We heard them before we saw them: the stamp of a hoof in the tangled rhododendron thicket beside the trail, and then a light whinny. This was our first visit to the Mount Rogers National Recreation Area in southwest Virginia, and among our goals was to see the wild ponies who live there. Another 10 minutes down the trail and we saw our first pony directly ahead of us: and then her foal stepped out beside her. Boom–pure magic.
We had started our adventure the day before inside Grayson Highlands State Park, which maintains a backpackers’ parking lot and spur trail that leads to the Appalachian Trail (AT). It is nearly a 5-hour drive from Richmond, and we had a leisurely pace planned for our hike, so we got a late start on our first day and hit the trail about 4 PM. We hiked about 3 miles on the AT before finding a fantastic campsite on the banks of Wilson Creek. No one else was camping in the vicinity, despite there being many great sites along a perfect creek to draw from.
Day 2 was our big day. We continued north on the AT, crossing over Stone Mountain on the way. Here there are incredible 360-degree views, and we started to see signs that ponies had passed through–our excitement mounted! We descended to The Scales, which is an old corral where farmers once weighed cattle prior to sale, and is now a camping meadow. A brief snack break, and we were on our way back up the AT until reaching the Pine Mountain Trail, where we turned southwest-ish. Somewhere along this trail we accidentally got diverted onto the Crest Trail, which runs parallel to it. We were likely distracted by the incredible views:
The weather could not have been more perfect and the scenery was to die for, but we were starting to wonder–where were the ponies? There was plenty of evidence of well-nourished ponies living in the areas through which we traveled, but nary an animal. We descended the Crest Trail to Rhododendron Gap, which, as it turned out, was Pony Central. After catching sight of the mare and her foal we watched a small group of them graze for several minutes, before a stallion came whinnying down the hillside and rounded them all up. They shuffled onto the AT back into the rhododendrons, and there were so many of them on the narrow trail that it actually caused a mini traffic backup. We could not easily pass them, so we bushwhacked through the rhododendron tangles to get around the ponies.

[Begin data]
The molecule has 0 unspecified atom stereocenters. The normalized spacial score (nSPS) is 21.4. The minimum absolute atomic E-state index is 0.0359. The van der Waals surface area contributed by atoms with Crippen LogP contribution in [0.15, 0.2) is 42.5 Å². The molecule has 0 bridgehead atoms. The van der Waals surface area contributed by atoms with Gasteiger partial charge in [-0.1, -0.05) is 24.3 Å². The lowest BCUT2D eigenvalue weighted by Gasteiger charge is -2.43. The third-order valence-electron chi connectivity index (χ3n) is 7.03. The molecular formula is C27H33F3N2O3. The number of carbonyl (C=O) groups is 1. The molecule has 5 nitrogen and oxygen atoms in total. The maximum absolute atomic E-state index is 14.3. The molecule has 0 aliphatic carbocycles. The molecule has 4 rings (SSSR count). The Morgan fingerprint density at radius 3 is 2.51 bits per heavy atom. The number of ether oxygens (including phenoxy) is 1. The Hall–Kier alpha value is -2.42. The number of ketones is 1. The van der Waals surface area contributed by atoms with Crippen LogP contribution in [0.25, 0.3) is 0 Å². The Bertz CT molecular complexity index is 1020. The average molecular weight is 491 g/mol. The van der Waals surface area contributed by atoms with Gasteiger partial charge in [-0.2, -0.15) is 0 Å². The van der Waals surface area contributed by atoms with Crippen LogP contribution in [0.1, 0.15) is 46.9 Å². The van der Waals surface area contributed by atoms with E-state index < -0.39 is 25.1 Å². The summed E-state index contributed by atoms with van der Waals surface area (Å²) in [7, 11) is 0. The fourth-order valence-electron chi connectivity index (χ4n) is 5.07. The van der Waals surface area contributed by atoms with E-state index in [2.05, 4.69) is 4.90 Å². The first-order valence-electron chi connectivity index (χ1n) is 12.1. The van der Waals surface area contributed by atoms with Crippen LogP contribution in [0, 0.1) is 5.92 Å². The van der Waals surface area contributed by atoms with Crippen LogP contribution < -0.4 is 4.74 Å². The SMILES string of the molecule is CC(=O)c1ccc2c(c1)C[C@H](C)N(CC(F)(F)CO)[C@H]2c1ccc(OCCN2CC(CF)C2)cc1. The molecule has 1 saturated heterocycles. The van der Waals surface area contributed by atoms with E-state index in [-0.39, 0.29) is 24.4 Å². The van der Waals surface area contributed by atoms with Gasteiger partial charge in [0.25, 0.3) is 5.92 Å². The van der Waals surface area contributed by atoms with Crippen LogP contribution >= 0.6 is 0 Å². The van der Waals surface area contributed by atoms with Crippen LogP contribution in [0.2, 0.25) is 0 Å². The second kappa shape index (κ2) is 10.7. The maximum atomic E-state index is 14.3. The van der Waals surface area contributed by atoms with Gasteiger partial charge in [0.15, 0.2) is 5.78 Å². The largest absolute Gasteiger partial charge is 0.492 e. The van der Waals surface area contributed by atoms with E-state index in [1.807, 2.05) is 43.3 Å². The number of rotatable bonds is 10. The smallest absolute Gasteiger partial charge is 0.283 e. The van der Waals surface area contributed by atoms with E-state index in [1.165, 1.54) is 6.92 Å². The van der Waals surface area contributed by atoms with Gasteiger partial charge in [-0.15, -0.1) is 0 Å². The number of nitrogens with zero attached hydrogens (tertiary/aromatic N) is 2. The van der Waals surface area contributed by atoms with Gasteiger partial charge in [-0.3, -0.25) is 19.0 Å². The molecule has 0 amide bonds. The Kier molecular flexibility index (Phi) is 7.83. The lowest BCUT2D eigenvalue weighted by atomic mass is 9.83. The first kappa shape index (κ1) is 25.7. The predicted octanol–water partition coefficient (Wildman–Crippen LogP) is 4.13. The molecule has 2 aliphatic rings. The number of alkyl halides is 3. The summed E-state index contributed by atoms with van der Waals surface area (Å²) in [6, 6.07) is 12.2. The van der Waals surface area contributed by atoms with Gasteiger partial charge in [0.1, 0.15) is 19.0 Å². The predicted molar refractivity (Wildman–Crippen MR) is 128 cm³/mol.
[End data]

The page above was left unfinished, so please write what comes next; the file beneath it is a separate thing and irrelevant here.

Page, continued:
Thrilled by the encounter, we pressed on through tunnels of the showy pink blossoms. Our next destination was the Mount Rogers summit, which is the highest peak in Virginia. The summit is completely covered with trees so there are no views, but we thought we’d tag the mountain as long as we were there. The climb is not a difficult one, and it wends its way up through an old-growth spruce forest carpeted by ferns and moss. The smell is heavenly.
The summit of Mount Rogers is marked by a medallion set into a boulder. Having paid our respects to the mountain we headed back down the AT, stopping at the Thomas Knob shelter to draw water and rest briefly. We had scouted several campsites on the way up, and we chose one we thought might afford a sunrise view in the morning. We were very close to the ponies’ territory, and in fact located above our site was a meadow they clearly frequented. As we hung our bear bag that night, we knew the ponies probably posed a far greater danger to our food than bears did. Sure enough, our wake up call the next morning was the stamping of hooves outside our tent, and pony snouts nuzzling under the fly to see what they might find.
It was very windy, so we quickly broke camp and headed up to the meadow to check out the sunrise, but we were in the middle of clouds and could barely see a dim glow. We decided to get back on the trail to look for a sheltered spot for breakfast, hoping the clouds would break up. Gradually they did, and we were treated to wondrous views all the way down Wilburn Ridge.
We were almost back to the state park when we had one last pony encounter–a mare nursing her foal, who then walked beside us down the path to join a larger group.
The entire trek had an enchanting, otherworldly quality. There were blue skies, the rhododendrons were in full bloom, and the ponies appeared quite pleased to complete the magical tableau (I suspect they would have been even more pleased had we shared a treat with them, but we respected their wildness despite their clear habituation to humans). We had taken to calling the vicinity “Magic Pony Mountain” even before the trip, and the moniker was apt. There was water in abundance, sweet camp sites, and (thanks to this being a weekday trip) few other hikers to be seen. In a month there will be raspberries and blueberries to pick by the pound; in the fall the foliage will be stunning; and in every season those enigmatic equine charmers will be there. As we were about to leave we looked back, and all that could be seen was a small, bare hillock. The rest of the mesmerizing landscape lay hidden beyond, and the casual observer might never guess it was there. Magic Pony Mountain, indeed.